Friday, June 25, 2010

"Spirits of Doom" & "Undertaker"


This will finish off Witches Tales Vol. 4 No. 1, February 1972, and we can all be thankful. It was time to let it go.

The first head on the platter is “Spirits of Doom,” with artwork from Walter Casadei. I found this one truly disturbing and am not sure about its antecedents. This one might be an original Eerie Pub. tale! Hopefully sharper, clearer, and better minds that mind can confirm or deny (My hopes were answered! See comments!). Whatever the story's origins, it really made my heart sink.

The origins of “Undertaker” are not in question: This is the classic, Eerie switch -n- swipe. In other words, a straight up reprint with a name change. This story was originally named “Ghoul for a Day” and was from Voodoo #5, January 1953.

Saturday, June 19, 2010

"House of the Vampire" & "Devil's Sketch Book"


Here’s two more rotting, decaying stories from Witches’ Tales Vol. 4 No. 1, February 1972. This first little doozie, “House of the Vampire,” has work by the artist known as Stepancich, which I like a lot; particularly the sweet splash page vampire nude. “Watch out! Something ahead!” says the driver. You bet there is, soldier boy!


“Devil’s Sketch Book” is a straight reprint, with a classic Eerie Pub shading or two, from Fantastic Fears No. 4, November 1953. Artist unknown. Writer (pffft) so very unknown. Both very, very cool.

That's all the spookiness one post can handle. Until next time remember; don't be afraid of things that go bump in the night! It's the things that chortle and whisper in your ear in the night - making those soft, guttural suggestions - that you need to worry about.

Monday, June 14, 2010

"The Hungry Ghoul" &
"The Toreador and the Demon"

Let’s tap into the bloody vein of Witches’ Tales Vol. 4 No. 1, February 1972. But first, let’s ravage this cover; wherein we have another example of an Eerie Pub artist creating a strange, hybrid monster of completely unknown origin. Presented is an eviscerated (partially) skeletal creature, tatters of flesh and organs hanging in a cage of ribs, with only claws and head worthy of flesh. And, quite naturally, he has a crew cut.

With “The Hungry Ghoul” we have Dick Ayers art and the practice of eating the dead in one story. Now, really, don’t you feel blessed today? With regard to the title, has a ghoul ever pushed himself back from the table and claimed to be full?

About “Toreador and the Demon” Table of Contents offers this: “The cold clammy hands reached from beyond the smelly grave to keep a promise of fame and fortune. The art is by one of my favorites from the malignant, Eerie pub. Universe, A. Reynoso. Page 3 is a fine example of the kind of ink-black beauty my man was capable of. Black and dark is the world of Mr. Reynoso, thank heavens!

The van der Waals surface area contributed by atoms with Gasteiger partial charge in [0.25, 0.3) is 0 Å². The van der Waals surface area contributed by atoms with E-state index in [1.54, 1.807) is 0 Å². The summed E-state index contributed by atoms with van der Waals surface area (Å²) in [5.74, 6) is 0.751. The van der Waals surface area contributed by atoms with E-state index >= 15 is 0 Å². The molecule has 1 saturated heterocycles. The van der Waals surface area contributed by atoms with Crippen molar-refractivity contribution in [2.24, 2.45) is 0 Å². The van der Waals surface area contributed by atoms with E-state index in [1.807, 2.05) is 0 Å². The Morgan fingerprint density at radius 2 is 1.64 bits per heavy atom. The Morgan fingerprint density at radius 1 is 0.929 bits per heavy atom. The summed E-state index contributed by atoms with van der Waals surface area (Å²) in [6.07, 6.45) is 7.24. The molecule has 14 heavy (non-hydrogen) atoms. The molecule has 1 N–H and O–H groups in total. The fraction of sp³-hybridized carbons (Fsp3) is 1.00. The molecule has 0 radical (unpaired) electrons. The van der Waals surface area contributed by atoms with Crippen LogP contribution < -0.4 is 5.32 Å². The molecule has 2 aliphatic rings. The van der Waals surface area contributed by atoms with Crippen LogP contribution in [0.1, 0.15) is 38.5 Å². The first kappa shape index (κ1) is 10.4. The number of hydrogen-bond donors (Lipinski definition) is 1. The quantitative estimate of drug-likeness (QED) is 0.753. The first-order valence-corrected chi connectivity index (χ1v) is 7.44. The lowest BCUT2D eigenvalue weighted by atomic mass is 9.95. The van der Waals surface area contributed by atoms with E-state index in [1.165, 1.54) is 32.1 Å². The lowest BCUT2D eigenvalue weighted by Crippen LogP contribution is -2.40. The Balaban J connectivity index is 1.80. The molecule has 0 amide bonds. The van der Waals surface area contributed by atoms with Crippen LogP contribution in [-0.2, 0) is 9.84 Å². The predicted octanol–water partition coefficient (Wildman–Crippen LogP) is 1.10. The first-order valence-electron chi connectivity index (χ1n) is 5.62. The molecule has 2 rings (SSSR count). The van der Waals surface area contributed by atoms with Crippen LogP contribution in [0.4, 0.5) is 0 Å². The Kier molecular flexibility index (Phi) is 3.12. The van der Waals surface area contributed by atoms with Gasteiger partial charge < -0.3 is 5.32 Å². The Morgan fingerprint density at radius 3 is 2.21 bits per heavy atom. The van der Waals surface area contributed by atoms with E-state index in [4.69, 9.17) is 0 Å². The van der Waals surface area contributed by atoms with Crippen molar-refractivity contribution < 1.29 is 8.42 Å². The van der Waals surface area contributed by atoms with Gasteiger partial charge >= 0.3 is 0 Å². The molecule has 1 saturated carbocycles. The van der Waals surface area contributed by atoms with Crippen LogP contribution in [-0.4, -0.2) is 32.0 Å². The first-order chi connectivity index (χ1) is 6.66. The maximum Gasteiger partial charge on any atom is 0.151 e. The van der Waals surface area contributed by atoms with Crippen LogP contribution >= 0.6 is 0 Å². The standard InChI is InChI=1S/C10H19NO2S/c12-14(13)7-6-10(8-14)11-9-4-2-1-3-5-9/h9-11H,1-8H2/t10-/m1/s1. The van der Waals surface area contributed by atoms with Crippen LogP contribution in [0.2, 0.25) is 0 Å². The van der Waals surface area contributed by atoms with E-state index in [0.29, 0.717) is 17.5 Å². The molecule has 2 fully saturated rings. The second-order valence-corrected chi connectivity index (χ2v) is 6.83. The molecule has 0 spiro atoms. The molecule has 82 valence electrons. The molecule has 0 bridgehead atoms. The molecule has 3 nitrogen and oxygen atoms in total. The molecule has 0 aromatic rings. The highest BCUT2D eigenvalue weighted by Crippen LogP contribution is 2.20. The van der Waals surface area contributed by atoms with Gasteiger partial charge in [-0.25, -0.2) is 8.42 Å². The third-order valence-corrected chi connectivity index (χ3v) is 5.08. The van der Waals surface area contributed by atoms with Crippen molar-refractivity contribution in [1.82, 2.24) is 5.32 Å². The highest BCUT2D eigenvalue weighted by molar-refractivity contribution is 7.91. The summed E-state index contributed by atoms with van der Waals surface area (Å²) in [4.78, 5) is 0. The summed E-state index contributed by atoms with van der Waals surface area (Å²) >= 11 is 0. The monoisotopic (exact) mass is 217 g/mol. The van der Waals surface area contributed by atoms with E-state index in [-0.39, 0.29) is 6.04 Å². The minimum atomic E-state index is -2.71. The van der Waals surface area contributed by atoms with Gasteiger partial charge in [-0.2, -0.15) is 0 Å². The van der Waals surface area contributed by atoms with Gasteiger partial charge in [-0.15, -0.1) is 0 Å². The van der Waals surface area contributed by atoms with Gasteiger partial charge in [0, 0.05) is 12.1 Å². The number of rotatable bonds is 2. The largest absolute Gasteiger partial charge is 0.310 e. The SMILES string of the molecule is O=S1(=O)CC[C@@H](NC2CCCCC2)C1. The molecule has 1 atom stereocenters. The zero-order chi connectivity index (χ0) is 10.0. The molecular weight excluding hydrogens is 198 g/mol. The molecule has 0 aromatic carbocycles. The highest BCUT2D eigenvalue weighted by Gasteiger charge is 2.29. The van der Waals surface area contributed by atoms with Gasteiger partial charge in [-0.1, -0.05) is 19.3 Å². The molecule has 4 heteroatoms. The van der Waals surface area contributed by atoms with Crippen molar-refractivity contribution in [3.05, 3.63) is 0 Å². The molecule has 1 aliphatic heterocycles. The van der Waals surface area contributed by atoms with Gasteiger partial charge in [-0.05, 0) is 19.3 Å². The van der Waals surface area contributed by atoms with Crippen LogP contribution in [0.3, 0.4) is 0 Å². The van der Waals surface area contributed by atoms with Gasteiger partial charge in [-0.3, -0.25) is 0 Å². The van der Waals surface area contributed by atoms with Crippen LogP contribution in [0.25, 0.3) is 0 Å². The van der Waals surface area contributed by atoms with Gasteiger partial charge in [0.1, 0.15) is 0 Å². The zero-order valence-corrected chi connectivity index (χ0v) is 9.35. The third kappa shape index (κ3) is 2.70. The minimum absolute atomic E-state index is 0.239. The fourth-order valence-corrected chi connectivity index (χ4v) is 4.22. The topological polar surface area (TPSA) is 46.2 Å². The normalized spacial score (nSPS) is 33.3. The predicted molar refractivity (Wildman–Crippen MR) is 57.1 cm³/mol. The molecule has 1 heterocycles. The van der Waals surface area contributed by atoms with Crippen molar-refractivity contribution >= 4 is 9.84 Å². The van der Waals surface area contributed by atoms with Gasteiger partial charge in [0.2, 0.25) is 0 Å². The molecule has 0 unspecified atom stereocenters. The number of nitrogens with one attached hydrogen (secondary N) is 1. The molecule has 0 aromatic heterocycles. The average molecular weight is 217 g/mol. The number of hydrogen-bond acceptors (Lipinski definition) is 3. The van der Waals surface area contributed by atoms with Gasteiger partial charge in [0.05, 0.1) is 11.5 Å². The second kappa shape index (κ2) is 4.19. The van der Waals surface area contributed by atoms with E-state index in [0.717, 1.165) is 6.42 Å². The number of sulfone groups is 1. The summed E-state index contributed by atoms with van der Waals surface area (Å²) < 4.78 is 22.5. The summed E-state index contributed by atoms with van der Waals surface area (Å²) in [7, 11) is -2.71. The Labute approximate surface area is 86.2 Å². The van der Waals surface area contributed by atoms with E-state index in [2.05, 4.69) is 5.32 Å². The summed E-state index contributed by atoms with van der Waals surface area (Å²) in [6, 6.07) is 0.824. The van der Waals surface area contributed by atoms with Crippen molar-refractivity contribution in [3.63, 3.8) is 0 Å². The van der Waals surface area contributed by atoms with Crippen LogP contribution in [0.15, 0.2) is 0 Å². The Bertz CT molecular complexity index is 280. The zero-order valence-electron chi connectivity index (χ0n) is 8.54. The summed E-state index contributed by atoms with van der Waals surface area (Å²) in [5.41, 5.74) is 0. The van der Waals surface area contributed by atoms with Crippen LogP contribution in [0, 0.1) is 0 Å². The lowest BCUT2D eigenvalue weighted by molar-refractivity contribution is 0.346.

Until next time, please do everything I wouldn’t do.

Tuesday, June 8, 2010

"Green Horror" & "Walk the Edge of Darkness"

This will finish up all the bloody horror and gore that’s fit to post from Horror Tales Vol. 2 No. 6, November 1970.

Our first story, “Green Horror,” is a straight reprint from Fantastic Fears No. 8, July-August 1954. I have read scientists believe that plants have something, a change in electronic pulses or some such, that might be interpreted as “feelings.” Well, if anger is a possibility, the one plant life I’d want to keep happy is a desert cactus. This blood-splattered tale describes why it’s best to stay on ol’ thorny’s good side (but not too much on the good side)!

About Larry Woromay’s ”Walk the Edge of Darkness”, Table of Contents supplies these words: ”Locked in her brain as she raced to her doom was the thing from another world. Help!” I will simply ad that Mr. Woromay, with his long, loose line - rendered some of the slimmest, sexiest women in the Eerie Pub. universe!

Well, it’s time to draw the curtain and dim the lights – let the soft velvet of night come pricked with stars to be as a blanket for the huge, round curve of the earth. Close and lock the door. Huddle around the candle. I’ll be back as soon as I’m able!